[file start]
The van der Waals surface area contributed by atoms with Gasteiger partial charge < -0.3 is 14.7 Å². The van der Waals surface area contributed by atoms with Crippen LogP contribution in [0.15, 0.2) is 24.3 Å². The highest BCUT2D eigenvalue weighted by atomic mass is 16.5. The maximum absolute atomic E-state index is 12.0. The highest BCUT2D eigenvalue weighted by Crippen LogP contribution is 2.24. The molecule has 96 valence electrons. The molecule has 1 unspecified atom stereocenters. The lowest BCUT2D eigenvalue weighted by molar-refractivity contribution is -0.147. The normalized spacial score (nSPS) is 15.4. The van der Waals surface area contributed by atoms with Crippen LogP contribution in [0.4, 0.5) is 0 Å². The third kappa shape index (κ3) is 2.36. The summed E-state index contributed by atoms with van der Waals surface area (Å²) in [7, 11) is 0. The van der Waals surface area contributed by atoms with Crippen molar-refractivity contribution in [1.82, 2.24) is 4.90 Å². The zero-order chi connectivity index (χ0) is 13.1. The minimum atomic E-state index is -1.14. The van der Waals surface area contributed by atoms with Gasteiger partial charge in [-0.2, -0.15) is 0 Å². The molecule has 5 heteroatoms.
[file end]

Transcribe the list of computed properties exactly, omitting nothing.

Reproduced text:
The van der Waals surface area contributed by atoms with Gasteiger partial charge < -0.3 is 14.7 Å². The van der Waals surface area contributed by atoms with Crippen LogP contribution in [0.15, 0.2) is 24.3 Å². The highest BCUT2D eigenvalue weighted by atomic mass is 16.5. The maximum absolute atomic E-state index is 12.0. The highest BCUT2D eigenvalue weighted by Crippen LogP contribution is 2.24. The molecule has 96 valence electrons. The molecule has 1 unspecified atom stereocenters. The lowest BCUT2D eigenvalue weighted by molar-refractivity contribution is -0.147. The normalized spacial score (nSPS) is 15.4. The van der Waals surface area contributed by atoms with Crippen LogP contribution in [0.4, 0.5) is 0 Å². The third kappa shape index (κ3) is 2.36. The summed E-state index contributed by atoms with van der Waals surface area (Å²) in [7, 11) is 0. The van der Waals surface area contributed by atoms with Crippen molar-refractivity contribution in [1.82, 2.24) is 4.90 Å². The zero-order chi connectivity index (χ0) is 13.1. The minimum atomic E-state index is -1.14. The van der Waals surface area contributed by atoms with Gasteiger partial charge in [-0.2, -0.15) is 0 Å². The molecule has 5 heteroatoms.